In the midst of describing Jesus and His ministry, the Gospel of Mark then takes a turn, surprisingly making someone other than Jesus the central figure of a text–John the Baptist. It’s a case study in a life of purpose.
John the Baptist knew who he was. He knew what God wanted him to do. He did it. He was faithful. He was even, by any measurement, successful. In the end, after a strict and ascetic life, he was imprisoned and beheaded for his convictional preaching. Consider this:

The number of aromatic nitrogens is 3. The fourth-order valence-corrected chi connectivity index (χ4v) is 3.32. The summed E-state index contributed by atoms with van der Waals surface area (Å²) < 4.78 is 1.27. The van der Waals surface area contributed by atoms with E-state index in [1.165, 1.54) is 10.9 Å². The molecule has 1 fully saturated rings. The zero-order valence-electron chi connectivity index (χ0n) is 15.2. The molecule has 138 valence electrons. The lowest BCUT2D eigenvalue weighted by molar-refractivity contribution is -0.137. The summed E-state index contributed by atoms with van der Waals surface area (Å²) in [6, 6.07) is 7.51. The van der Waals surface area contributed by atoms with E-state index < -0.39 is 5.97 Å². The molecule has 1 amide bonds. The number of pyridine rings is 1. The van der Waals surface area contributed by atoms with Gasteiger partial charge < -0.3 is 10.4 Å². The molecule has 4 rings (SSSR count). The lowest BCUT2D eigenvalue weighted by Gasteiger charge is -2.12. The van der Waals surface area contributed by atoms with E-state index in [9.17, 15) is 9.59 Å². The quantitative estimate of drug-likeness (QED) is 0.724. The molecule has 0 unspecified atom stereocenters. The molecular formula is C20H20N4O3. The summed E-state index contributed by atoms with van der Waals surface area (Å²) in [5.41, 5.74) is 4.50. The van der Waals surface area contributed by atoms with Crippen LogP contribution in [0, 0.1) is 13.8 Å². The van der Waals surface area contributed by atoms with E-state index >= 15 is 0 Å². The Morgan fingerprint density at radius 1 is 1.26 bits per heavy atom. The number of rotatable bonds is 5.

God’s purpose doesn’t always come wrapped in perfect circumstances.
Things may be difficult or gritty or complicated, but these reasons don’t mean that God’s purpose is amiss. It is possible for you to find difficulty in your purpose. It is possible for you to find pain in your purpose (just ask Jesus!).
In short, we often talk about purpose as if, once found, it will sweep us away as a magic carpet would, taking us through beautiful blue skies and light clouds. But it is equally possible–even probable–that God’s purpose may take us through a challenging valley with a meaningly albeit definite end. Just as John.